Further, the Court ruled that despite there was a conceptual similarity between the blown and black trademark registrations and the defendant’s products, the visual similarity between the objects was limited. This had to do with the fact that the distinctiveness of the claimant’s registered trademarks was attributable to the horse’s slim silhouette, brown respective black colour and the particular decorations, attributes which were not as clearly evident on the defendant’s products. According to the Court, the defendant’s products had a much more ‘chunky’ silhouette with less distinctive decorations. In addition, the defendant’s products were designed in the colour of red, yellow and orange, respectively, which also constituted a difference between the defendant’s products and the registered rights.

Conclusively, the Court laid down that there was no risk of confusion between the claimant’s registered trademarks and the defendant’s products, and rejected the claim.

The judgment has not been appealed.

Comment

The judgement demonstrates the difficulties which may follow the enforcement of registered three-dimensional trademarks. In our case, it could perhaps be argued that there is a likelihood of confusion between the actual product originating from the registered marks and the defendant’s products. The defendant’s jelly horses may be considered similar to the trademark holder’s products, especially considering the manufacturing process and the material of which they were produced. It is therefore not unreasonable to take the view that the registered trademarks and the defendant’s products, give a similar impression in terms of, inter alia, figure shape and three-dimensional design. In light of this, there may at least be a certain risk of the average consumer perceiving the products as deriving from the same commercial origin. The overall impression given by the trademarks and the product should possibly be considered, since the average consumer should not have to conduct any analytical examination or pay particular attention in order to be able to distinguish the products concerned. The defendant’s products and the claimants’ registered trademarks were after all quite similarly decorated, even if the defendant’s features were not as distinguishable. Moreover, the overall design of the registered brown and black Swedish Dala Horse trademarks, as well as the defendant’s jelly horse products, would both bring one’s mind to the traditional Swedish Dala Horse. The Court, however, assessed that the similarities were not apparent enough.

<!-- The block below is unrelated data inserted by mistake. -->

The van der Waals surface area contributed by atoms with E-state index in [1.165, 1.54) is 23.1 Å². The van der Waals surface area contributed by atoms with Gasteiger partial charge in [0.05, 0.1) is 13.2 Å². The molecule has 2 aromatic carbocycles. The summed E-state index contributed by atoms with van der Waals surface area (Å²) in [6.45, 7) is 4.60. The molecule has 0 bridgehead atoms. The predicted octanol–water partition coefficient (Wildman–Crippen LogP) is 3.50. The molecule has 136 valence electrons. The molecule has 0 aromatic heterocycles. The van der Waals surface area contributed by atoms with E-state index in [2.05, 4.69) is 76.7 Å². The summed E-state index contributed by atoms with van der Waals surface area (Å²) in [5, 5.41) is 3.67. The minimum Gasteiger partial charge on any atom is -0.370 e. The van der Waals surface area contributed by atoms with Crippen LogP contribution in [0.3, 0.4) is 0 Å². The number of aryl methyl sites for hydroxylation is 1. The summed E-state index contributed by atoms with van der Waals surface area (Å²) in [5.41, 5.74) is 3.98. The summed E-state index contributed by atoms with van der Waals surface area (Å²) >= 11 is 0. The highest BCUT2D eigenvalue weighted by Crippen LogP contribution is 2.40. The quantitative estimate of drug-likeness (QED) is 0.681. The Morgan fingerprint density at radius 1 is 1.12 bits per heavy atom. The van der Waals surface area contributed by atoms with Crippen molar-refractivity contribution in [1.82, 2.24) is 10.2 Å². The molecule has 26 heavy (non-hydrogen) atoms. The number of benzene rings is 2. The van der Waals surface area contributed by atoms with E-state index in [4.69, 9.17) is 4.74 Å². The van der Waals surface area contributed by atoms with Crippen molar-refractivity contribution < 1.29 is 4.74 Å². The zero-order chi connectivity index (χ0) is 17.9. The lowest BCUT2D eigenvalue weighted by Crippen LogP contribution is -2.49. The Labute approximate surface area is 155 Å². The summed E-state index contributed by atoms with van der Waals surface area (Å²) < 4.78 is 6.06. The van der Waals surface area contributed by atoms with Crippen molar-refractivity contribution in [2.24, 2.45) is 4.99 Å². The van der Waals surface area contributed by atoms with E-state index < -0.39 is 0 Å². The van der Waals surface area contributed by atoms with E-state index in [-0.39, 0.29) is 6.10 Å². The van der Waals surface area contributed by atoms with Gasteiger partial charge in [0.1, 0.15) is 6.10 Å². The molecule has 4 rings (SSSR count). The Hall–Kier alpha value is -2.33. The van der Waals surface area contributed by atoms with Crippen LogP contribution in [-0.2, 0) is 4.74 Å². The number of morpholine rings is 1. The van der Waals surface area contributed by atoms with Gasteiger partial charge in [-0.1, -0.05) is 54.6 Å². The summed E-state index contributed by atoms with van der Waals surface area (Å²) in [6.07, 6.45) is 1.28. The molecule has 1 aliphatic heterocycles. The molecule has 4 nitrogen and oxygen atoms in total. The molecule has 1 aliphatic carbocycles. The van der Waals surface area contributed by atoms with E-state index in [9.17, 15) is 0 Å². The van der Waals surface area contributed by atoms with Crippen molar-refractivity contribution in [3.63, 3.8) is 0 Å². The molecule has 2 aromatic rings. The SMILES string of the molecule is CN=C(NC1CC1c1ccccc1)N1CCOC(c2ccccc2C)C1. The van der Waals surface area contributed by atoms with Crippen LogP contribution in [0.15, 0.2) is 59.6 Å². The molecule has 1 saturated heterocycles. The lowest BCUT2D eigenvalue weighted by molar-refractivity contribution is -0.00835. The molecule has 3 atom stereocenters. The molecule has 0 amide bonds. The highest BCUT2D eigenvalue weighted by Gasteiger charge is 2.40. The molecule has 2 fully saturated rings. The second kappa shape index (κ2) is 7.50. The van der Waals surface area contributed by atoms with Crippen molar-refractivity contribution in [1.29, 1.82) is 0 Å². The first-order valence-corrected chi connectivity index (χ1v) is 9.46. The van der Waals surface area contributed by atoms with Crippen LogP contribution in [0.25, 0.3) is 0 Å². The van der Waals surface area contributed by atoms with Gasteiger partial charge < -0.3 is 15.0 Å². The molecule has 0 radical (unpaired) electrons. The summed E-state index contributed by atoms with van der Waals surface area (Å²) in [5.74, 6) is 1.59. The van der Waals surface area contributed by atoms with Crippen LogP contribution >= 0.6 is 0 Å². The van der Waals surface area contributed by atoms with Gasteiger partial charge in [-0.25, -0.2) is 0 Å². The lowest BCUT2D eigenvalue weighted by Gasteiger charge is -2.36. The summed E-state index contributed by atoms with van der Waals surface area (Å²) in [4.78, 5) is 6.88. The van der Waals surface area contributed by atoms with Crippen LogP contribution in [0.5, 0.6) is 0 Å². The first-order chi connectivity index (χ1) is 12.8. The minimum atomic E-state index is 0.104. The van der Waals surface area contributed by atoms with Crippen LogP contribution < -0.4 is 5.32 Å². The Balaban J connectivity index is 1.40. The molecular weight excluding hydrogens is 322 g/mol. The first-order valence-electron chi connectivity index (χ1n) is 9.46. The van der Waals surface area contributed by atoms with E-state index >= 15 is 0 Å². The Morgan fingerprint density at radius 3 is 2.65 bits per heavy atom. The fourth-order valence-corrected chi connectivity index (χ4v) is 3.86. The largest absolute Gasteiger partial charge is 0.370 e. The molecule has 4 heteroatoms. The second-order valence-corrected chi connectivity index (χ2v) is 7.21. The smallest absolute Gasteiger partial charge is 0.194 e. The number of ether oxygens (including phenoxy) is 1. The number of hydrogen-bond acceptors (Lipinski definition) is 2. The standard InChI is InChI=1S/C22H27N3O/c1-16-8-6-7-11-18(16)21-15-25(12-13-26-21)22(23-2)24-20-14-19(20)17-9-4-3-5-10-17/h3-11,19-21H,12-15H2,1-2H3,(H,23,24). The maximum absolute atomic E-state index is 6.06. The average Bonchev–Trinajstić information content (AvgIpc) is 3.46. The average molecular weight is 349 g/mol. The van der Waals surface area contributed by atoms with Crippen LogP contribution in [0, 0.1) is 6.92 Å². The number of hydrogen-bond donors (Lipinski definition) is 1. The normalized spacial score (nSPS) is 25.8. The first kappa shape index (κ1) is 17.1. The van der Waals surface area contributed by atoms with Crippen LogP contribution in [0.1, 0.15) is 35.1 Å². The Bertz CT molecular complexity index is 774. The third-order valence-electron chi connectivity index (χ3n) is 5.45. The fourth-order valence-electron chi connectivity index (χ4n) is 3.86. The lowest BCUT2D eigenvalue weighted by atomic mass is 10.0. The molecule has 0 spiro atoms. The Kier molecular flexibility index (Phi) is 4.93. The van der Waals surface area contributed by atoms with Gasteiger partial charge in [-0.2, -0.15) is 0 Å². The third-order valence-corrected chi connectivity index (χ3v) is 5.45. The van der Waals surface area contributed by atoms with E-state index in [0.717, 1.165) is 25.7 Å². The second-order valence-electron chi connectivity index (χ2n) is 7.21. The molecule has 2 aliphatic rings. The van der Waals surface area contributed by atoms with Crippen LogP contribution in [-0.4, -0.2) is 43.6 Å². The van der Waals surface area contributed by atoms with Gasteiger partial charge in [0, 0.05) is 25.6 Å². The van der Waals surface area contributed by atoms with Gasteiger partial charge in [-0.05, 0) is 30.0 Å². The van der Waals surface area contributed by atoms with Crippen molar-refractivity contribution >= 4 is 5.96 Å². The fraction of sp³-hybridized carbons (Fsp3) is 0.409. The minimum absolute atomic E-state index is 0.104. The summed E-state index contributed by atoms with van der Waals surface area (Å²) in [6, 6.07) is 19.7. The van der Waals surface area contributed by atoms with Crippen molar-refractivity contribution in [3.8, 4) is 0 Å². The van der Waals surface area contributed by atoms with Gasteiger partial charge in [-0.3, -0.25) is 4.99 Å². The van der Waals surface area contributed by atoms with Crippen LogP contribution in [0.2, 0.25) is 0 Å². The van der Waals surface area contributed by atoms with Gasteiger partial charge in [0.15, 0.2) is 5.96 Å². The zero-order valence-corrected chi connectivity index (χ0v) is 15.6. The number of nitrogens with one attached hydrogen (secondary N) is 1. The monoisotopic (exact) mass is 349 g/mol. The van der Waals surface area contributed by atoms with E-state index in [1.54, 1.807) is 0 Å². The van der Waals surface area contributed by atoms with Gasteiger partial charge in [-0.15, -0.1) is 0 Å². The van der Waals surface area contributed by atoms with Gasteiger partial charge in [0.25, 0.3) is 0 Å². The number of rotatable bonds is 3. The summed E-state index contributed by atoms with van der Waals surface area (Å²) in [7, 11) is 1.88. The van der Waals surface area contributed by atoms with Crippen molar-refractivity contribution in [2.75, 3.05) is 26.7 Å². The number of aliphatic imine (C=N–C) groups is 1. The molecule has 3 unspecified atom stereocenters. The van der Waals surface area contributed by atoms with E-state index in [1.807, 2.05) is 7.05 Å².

In light of the above, one can note that the scope of protection for three-dimensional trademark is limited. Holders of registered three-dimensional trademarks may face difficulties in claiming their rights against infringements due to the representations being more detailed and distinct in the registered marks than the actual product itself. The fact that the actual products put on the market are similar, will be a less decisive factor when assessing infringements in three-dimensional trademarks.

In addition to the already tough requirements for distinctive character for obtaining registration of three-dimensional trademarks, the Swedish Patent and Market Court’s ruling in the current case demonstrates the difficulties with the enforcement of such registered rights in Sweden.